French Presence in Illinois: Fort de Chartres

A short drive from the French colonial town of Prairie du Rocher on the Mississippi river floodplain is Fort de Chartres. The fort boasts a summer reenactment called the Rendezvous (although it would be hard to beat Lafayette, Indiana’s “Feast of the Hunter’s Moon” with its French voyageurs) as well as a traditional French  New Year’s Eve celebration called la Guignonee.

My way with architecture is to try to interact with it in some way.   This fort is incredibly photogenic and I scampered all over trying to capture with the camera what the eye was seeing. After a shot of the flood plain with ripe cornfields and the river road bluffs in the background, the photographs follow roughly my path through the fort: 1) next to parking lot at the side of the fort, the cannon with  Dolphin handles and writing in French 2) the entrance in the center of the front wall 3) officers barracks in the back where the museum is and where the winter festival is held, cart, some back buildings with oven 4) the little building with the buttresses and peaked roof  is the ammunition storage which is thought to be the oldest building in Illinois 5) a small turret (?) on the corner and some views through various windows 6) the sheltered platform over the front entrance with great views of the whole fort 7) plaques with explanations in French and English 8﴿ the front of the fort taken from the road.

The French in Illinois: Prairie du Rocher

Prairie du Rocher, along with the neighboring Fort de Chartres, was perhaps the earliest French center in Illinois. It is still known for keeping the French custom of la Guignonee (ghee-OH-nay), a New Year’s Eve wassailing tradition where costumed groups (including some college professors), go door to door singing for drinks. “We would start at the priest’s house”, said one long-time participant, “so he wouldn’t see how drunk we were after visiting the other houses.” A public celebration, with costumed dancers and fiddlers, is held at the nearby fort.

You can cross over to “Rocher”  on the Ste. Genevieve ferry, or go the long way around and cross the Mississippi at the bridge at Chester.

The town boasts a church, a bar, an American Legion Hall, and the Creole House, with the long porch and post-in-ground French architecture typical of the era.

The town and nearby fort are protected from seasonal flooding by levies with gates that can be closed.

Bluffs line the sides of the Mississippi.

A short drive along the bluff road leads to the historic home of Pierre Menard, a wealthy French Canadian fur trader and the first Lieutenant Governor of Illinois. The earthworks marking the site of Fort Kaskaskia are above the house, and can be reached by a wooden stairway.

“Rocher” is also famous for its annual summer “rendezvous” historical reenactment at nearby Fort de Chartres.   The bicentennial was perhaps the largest; here is a newspaper with a photo of the 1976 crowd on Rocher’s main street.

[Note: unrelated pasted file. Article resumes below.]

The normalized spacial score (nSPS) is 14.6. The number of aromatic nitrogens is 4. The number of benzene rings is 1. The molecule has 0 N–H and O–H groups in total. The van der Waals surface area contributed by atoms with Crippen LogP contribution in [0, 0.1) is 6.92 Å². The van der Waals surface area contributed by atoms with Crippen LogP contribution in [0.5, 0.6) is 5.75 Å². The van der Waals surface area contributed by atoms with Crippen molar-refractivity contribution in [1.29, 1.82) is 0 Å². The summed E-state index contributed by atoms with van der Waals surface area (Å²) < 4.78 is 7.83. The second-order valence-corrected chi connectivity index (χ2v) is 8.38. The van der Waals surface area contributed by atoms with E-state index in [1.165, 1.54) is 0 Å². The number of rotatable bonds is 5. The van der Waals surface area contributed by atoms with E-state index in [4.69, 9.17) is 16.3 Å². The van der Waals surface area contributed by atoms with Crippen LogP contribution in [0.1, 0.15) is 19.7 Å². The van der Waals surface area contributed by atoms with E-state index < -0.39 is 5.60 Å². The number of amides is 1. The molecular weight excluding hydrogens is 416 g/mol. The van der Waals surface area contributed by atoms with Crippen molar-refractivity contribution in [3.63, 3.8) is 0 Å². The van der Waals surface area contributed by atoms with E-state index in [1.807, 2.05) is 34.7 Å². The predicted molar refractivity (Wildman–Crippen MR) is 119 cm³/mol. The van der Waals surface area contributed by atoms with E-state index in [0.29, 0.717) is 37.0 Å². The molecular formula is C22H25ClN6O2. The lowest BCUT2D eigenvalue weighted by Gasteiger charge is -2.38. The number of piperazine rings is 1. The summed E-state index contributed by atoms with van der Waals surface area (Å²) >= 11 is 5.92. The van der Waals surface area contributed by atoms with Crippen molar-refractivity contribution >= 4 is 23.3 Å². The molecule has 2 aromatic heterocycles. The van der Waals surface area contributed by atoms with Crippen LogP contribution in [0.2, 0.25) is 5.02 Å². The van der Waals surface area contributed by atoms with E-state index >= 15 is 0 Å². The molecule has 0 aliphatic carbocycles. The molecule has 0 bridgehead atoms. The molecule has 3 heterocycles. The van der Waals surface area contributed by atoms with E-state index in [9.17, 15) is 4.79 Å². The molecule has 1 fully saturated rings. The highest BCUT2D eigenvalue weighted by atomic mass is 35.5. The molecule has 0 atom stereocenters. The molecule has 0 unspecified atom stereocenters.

The French in Illinois: Fort Kaskaskia

This is the fort that never was. The French Fort Chartres and the corresponding town of Prairie du Rocher are a few miles away down on the flood plain, these days protected by a series of levies.

Drive a few miles east along the river and you come to the Pierre Menard home, where the Lieutenant Governor lived.  Climb up the steep hill behind the Menard home and you come to the site of Fort Kaskaskia.  Today there isn’t much more than a hint of the former earthworks:

A sign tells the history of how the “fort” changed hands between the various nations:

The sign says:

French Occupation (1703-1763). These timeworn earthworks are the remains of temporary fortifications designed to protect the town of Kaskaskia (founded in 1703), the southern anchor of France’s colony in the Illinois country. the first plans for this site, made in the 1730s, called for a substantial stone fort. They were soon abandoned as too expensive. French officials seeking to prevent British encroachment into Illinois determined again in 1751 to build a permanent stone fort at Kaskaskia. It was soon decided to instead build at the nearby site of the decayed second Fort de Chartres, located north of here. construction of a fort of earth and wood on this site began about 1759, but was probably never completed.
British Occupation (1763-1776). The fort of earth and wood played no role in the French and Indian Wars (1754-1763), which ended with the transfer of Illinois from France to Great Britain. British officers visiting here in 1766 found an earth work ruin containing two dilapidated buildings, collapsed gun platforms, and rotten timbers on the parapet. British authorities ignored this site and built a fortification known as Fort Gage in the town.
American Occupation (1778). The town of Kaskaskia was captured by American fores in 1778 and passed formally to American control as a result of the 1783 Treaty of Paris, which ended the Revolutionary War. The old fort served during the 1780s as headquarters of local freebooter John Dodge. The U.S. Army renovated the fort about 1803 and stationed troops here until 1807. The old post was last used during the War of 1812 as shelter by local residents fearing attack by Indian allies of the British.

It does have a commanding view of the river.

When Lewis and Clark traveled through this area, they recruited several of the fort’s soldiers for their expedition:

The sign says:

Looking For A Few Good Men. In 1803, President Thomas Jefferson sent Meriwether Lewis and William Clark to lead a “Corps of Discovery” up the Missouri river in search of a water route to the pacific. They arrived at Kaskaskia on November 29, looking for new recruits. Lewis and Clark sought strong young men, familiar with the woods, good at hunting and able to endure a long, difficult journey. they found twelve candidates from the troops stationed here–more than any other place along their route. “On my arrival at Kaskaskia, I made a selection of a sufficient number of men from the troops…to complete my party.” (Meriwether Lewis to President Thomas Jefferson 19 December 1803)

I’d go too.

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Blessed Eid

Eid mubarak!